LA is a great big freeway, a famous song once said, and northern California was a place you went to escape its smog-filled alleys and valleys. The idea of this city – and I have been there before – to a non-driver such as myself was anathema to my very ideals. It was just too big (and this coming from a Londoner), too sprawling, too unfocused, too reliant on the dreaded automobile, too balkanised between violent ghettos and super-wealthy media-types (again, this from a Londoner). A terrible public transport system you’d only take if you were too criminally insane to be allowed behind the wheels of a car. A city that would swallow you alive. I’m glad I went down there for a visit by myself, because I think that finally my perceptions have shifted, just a bit.
Of course, the experience of getting from LAX to Disneyland didn’t help much. Stuck on a mile-wide freeway in a small shuttle bus in a vast densely populated plain south of the yellow-tinged hills and the tall towers of downtown LA that looked like so many tombstones. Lookng at the map, I was passing through areas of legend – Inglewood, Compton, South Central, Watts – it may as well have been, if popular imagination is anything to go by, Beirut, Gaza, Baghdad, Darfur. The freeway couldn’t get us away quickly enough. The only part of these areas I actually got to see however was a Taco Bell parking lot, while the bus driver was taking a leak, and to my surprise it wasn’t filled with boyz in the hood shooting each other on sight. I remembered when I first heard of drive-by shootings, and imained people going up to a little booth, winding down the car window, a gun coming out and shooting, then being handed a drink and some fries. Well they don’t do fries at Taco Bell, so no chance of that here.
I came back this way on the way from Anaheim to Santa Monica, where I was basing my little solo excursion to LA. I’d heard it was nice, one of the nicer parts of California, and being by the Ocean there was less chance of me getting lost. I got a public bus, through Marina Del Ray and Venice, and there was a guy on there I thought I recognised, conversing loudly with a couple of tourists about the hidden beauties of the area. after he got off, the other passengers excitedly said that he was from TV, he’d been in that show Deadwood (it wasn’t the Lovejoy guy, though), and that you get that sort of thing all the time. I, however, thought I’d recognised him because he looked a bit like my uncle Eddie when he was younger, so kept quiet. Anyway, at only a dollar, the public bus was perfect and finally got me away from the insulated reality of cars and freeways, taking me to the streets. I instantly felt a little bit at home – apart from the golden sunshine and the abundance of palm trees, I could have been in London – except people were friendlier.
Santa Monica hit me instantly. I see the world in pen and paint and every sight I saw I wanted to draw, every house, every tree, every shop. My motel, while still in Santa Monica, was probably more correctly located in Ocean Park, on a vibrant little stretch of Main Street, a couple of blocks from the immense perfect sandy beach, Venice to the south, Malibu to the north, and Japan many leagues to the West. Everybody I met was friendly and local, and yet I still got that big city feeling I’ve missed. I had a slice of one of the best New York style pizzas I’ve ever had from a little place where I overheard conversations between animators and designers, before going to a little cafe I’d seen where a small and seriously talented jazz band played incredibly soothing music to me while I ate a day-old croissant. I was the only customer – it was true don’t-get-too-popular jazz (and the guitarist had almost the same Ibanez as me). I followed this with a walk to the tourist-and-light-filled pier, before strolling back to try some of the Main St pubs recommended by locals. The only thing I could say agianst this place at the end of the day was that the beers in the pubs were too expensive. It’s probably an LA thing.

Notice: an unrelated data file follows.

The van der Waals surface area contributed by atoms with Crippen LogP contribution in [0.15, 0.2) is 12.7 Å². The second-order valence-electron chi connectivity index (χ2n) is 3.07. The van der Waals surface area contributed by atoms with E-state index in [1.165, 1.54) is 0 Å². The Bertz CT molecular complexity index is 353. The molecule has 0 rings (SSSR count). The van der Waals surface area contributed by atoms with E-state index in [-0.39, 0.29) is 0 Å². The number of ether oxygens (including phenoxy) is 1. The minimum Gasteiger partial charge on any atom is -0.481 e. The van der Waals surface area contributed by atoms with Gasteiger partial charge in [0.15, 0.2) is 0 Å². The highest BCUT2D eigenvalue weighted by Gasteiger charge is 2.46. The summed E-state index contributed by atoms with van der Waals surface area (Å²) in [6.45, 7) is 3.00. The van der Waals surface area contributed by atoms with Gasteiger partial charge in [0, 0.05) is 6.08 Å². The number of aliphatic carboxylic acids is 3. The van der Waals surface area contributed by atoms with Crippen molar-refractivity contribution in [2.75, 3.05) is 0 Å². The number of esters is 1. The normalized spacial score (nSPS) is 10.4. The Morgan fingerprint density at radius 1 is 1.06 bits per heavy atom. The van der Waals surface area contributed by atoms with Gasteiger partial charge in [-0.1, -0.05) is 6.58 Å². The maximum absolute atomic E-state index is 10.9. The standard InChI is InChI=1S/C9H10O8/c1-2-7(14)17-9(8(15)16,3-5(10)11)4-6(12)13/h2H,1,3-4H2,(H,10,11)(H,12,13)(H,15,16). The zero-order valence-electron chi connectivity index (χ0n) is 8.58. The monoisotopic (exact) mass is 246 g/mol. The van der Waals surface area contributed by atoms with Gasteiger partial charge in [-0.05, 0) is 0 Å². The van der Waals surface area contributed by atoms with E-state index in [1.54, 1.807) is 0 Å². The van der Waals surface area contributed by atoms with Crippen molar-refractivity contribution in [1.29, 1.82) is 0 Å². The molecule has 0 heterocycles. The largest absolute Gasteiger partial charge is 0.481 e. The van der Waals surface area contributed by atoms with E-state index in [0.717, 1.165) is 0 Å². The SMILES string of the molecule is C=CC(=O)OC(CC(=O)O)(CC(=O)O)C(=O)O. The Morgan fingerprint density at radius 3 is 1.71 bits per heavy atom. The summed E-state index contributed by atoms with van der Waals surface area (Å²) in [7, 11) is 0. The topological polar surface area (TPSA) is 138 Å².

I took a bus to the posh Westwood, home of UCLA and on the cusp of Beverly Hills and Bel Air, from where I took another public bus up to the Getty Center. I had worried that my accent would be misunderstood when I got on and that I would end up in the centre of the Ghetto, but thankfully that didn’t happen. The Getty was incredible, overlooking Los Angeles like an acropolis. I saw only a small part of the actual collection – it was the building and the grounds that held my interest, especially the labyrinthine gardens. I took the bus back, and for a moment I was in north London, on the 210 going through Highgate across Hampstead Heath. It was a little jarring. The rest of my time, though I’d planned to venture inland again, was spent clinging to the Ocean. Santa Monica’s sunday morning farmer’s market was right opposite my motel, and while so many of these markets have disapponted me with their smugness, this one felt happy, sunny, with its aging Mamas-and-Papas type band, and though it sounds incredibly corny, I felt as though at last I’d found the mythical place called ‘California’. The place made me feel like a friendlier person – I started to let people watch me sketch (which I never ever do), and even realised I was singing aloud to my headphones as I was walking down the street, but it didn’t matter – it seemed like everybody else was, too. I only saw a tiny glimpse of LA as an auto-less traveller, but it was enough to dispel a few myths (and to be fair, a few realities), and while we won’t be moving to LA any time soon, at least now I see it as a place to consider.